The demonstrators blocked her from entering one Jefferson door, but she made it through another. After the demonstrators had left for their own jobs and family obligations, both DeVos and Wilson stepped outside and briefly spoke in generalities to the reporters still hanging around. But the lesson for the day is not the national fight over DeVos, but the path ahead for Wilson. It’s good that he pledged to visit every school. On Friday he might have been yelled at by protesters had he stopped outside, but they weren’t there against him. He could have calmly said it’s important for the District to have contact with top federal officials, agree with the policies or not. But the lesson of Friday was that Wilson avoided his own constituents to huddle with DeVos. The news of the day, and the TV video, was of a chancellor who ducked his school community and the media. ■ By the way. The DeVos visit — the part about her being blocked by demonstrators — made national news. So how did it even come about? The school system would not publicly comment, neither confirming the visit the night before nor publicly answering questions about it on Friday. The media did learn that DeVos’ aides had called the chancellor’s office, inquiring about visiting a city school. The same sources say Wilson was already scheduled to visit Jefferson on Friday and DeVos was invited to join him. Again, the school system hasn’t officially commented, so we don’t know officially if that, in fact, is what happened. Fortunately, a spokesperson for the federal Education Department confirmed that agency initiated the contact. Openness is always better. ■ “Our kids are not ‘props.’” That’s what one of many signs read at Friday’s demonstration. Unfortunately, the students are props. Every White House occupant has rounded up D.C. schoolchildren for this or that publicity stunt. Mayor Muriel Bowser has her own problems with DeVos, but she told NBC4 the students do get exposure to the larger world of the White House through those events. But what exposure would our children get if city officials, from the mayor and chancellor on down, took a stand? Our children, those officials might say, will be glad to stand behind you when you recognize them as real American citizens whose families deserve the right to be heard and represented in Congress. Those same children and families also would say they deserve to have Congress butt out of essentially local affairs in our city. Now, that would be a real-life lesson. Tom Sherwood, a Southwest resident, is a political reporter for News 4.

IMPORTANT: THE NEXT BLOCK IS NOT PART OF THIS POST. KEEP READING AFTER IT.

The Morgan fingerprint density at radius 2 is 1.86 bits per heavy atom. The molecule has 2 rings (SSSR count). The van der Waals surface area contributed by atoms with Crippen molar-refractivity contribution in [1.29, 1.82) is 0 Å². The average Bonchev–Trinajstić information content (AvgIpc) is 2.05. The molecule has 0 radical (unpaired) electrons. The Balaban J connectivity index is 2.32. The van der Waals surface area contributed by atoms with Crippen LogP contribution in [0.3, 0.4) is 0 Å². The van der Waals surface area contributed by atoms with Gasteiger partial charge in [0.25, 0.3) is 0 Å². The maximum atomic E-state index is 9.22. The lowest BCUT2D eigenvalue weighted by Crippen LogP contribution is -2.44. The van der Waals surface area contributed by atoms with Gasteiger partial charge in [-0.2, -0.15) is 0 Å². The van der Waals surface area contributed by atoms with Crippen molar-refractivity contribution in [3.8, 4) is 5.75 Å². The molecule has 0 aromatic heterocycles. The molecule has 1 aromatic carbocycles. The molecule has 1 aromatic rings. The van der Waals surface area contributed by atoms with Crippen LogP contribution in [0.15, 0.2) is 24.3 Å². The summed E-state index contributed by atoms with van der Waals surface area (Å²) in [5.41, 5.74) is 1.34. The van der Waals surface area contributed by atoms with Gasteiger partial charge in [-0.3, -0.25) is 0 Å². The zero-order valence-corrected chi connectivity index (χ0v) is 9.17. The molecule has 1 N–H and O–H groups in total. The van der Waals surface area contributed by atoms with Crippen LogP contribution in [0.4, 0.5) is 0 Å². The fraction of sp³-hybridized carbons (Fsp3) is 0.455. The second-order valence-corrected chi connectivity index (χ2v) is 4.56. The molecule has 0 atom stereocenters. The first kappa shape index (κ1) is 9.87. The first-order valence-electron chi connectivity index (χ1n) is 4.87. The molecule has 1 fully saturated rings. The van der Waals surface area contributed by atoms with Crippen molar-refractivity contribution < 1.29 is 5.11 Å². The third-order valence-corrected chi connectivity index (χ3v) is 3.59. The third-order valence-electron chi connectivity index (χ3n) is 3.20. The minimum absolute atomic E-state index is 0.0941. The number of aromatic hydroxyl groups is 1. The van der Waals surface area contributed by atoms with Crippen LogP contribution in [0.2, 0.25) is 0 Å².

LETTERS TO THE EDITOR City hasn’t listened on Oregon projects